EDITORIAL: Football team needs stronger fan base


Without support, Scarlet Knights may not improve on the field


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As of right now, it looks as if the Rutgers football team is stuck in an unfortunate paradox. Despite being on a clear trajectory upward, the Scarlet Knights have not yet managed to garner a significant fan base, and this is likely contributing to the rut that they are in. 

It is reasonable to assume that a team has more difficulty achieving its fullest potential without a strong fan base. Loud and supportive fans have been equated to a sort of “12th man” — they have the ability to actually help their team win by boosting confidence and intimidating the opposing team. Although the students who actually show up to the home games are quite loud, Rutgers lacks this attribute most of the time, especially compared to most of the other Big Ten teams. Here, we never sell out our stadium, which at a capacity of more than 50,000, is still roughly half the size of some other Big Ten stadiums like those of Penn State or the University of Michigan, which both have a capacities of more than 100,000 and consistently manage to sell out. That might have something to do with the fact that there is nothing to do around places like State College other than tailgate and support their team, and the same goes for some other strong Big Ten football schools like Nebraska. 

Many Rutgers students, alumni and fans do not attend the games because they assume it is pointless. In other words, they see that the Rutgers football team has a history of losing more often than not during these past few years, and they assume that the team is likely to continue to do so and therefore deduct that to go to the game would be a waste of time. And, presumably, students and fans are not satisfied with this team. Nobody wants their team to be a laughing stock, it reflects badly on the school as a whole. But how is the team supposed to gain confidence without a solid fan base or proof that their fellow students care about them? Part of the reason the team does not win as much as we would like probably stems from this lack of confidence resulting from their lack of fans.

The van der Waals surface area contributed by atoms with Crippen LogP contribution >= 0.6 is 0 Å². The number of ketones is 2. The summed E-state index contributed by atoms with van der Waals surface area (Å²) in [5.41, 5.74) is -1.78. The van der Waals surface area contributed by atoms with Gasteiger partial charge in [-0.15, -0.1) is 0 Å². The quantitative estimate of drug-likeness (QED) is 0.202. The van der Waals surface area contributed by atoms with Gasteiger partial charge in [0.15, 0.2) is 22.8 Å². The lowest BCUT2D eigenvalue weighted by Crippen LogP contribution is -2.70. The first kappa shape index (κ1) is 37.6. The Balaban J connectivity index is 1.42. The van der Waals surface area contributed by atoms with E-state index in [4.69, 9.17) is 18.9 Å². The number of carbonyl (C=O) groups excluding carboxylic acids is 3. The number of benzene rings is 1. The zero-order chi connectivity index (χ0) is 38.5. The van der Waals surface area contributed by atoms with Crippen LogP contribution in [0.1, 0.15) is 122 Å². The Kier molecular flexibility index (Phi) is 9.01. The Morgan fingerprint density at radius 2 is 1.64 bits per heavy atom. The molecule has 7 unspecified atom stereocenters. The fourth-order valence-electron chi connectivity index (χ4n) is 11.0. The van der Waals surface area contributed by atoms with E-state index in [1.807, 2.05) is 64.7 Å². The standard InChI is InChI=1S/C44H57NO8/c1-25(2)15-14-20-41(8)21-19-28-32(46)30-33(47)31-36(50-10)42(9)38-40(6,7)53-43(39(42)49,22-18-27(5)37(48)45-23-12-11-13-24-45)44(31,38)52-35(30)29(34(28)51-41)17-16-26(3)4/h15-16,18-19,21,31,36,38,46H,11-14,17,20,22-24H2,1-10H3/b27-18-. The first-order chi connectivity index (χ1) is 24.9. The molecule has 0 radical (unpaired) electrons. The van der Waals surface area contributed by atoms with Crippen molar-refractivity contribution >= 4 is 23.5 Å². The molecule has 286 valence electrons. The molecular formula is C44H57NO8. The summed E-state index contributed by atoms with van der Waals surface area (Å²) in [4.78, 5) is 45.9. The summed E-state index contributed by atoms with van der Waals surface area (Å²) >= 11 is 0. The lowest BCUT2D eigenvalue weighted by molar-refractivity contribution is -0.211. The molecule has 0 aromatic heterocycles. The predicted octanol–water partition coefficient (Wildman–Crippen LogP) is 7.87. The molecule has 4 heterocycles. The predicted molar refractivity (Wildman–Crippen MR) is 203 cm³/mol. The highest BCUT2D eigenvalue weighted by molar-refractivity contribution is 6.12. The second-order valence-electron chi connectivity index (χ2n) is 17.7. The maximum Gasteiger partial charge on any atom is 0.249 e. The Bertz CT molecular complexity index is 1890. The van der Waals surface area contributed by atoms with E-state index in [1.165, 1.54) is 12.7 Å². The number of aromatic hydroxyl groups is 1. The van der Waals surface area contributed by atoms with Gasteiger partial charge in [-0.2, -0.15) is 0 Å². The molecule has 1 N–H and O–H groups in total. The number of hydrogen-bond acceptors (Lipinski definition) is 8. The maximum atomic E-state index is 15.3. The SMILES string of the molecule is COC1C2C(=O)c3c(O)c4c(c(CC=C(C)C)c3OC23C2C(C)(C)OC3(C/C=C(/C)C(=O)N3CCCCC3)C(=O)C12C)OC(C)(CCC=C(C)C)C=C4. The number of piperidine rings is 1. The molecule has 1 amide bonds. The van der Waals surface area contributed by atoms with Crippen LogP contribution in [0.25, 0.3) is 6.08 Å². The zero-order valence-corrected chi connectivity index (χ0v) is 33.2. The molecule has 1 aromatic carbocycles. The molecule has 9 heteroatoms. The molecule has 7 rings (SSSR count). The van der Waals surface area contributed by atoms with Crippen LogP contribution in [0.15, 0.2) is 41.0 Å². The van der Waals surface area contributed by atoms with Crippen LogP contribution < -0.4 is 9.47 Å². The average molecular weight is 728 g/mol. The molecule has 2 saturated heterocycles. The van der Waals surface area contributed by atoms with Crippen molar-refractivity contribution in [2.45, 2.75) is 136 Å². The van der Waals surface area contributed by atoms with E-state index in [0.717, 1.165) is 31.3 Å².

This is where the paradox comes into play. The football team does not win partially because it lacks confidence as a result of its lack of fans, and since it does not win, the fans do not show up. It can be assumed that one of the main things the best football recruits in the country look for in a prospective team is a significant fan base. These players want to be known and they want to be a part of a football program that is respected. Obviously, they do not want to attend a school that has a lack of pride pride and low attendance in terms of their sport. So without a strong fan base, the team cannot recruit to their fullest potential — and without being able to recruit multiple good players, the team cannot get better. Therefore, for now, the fan base will remain unenthusiastic and the team unimpressive. 

It clearly takes some time for teams to solidify after joining the Big Ten. Rutgers is new, and in this league they go up against some of the best teams in college football — teams that have been building their legacy in the Big Ten for years and years. So what the fans as well as the team need to do is simply be patient for now. The four-star recruit for quarterback, Artur Sitkowski, cannot transform the football program alone, but it can start with him. The team is slowly getting better, and if the fans start to show up, we may be able to build a legacy of our own in the coming years. 

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The Daily Targum's editorials represent the views of the majority of the 149th editorial board. Columns, cartoons and letters do not necessarily reflect the views of the Targum Publishing Company or its staff. 


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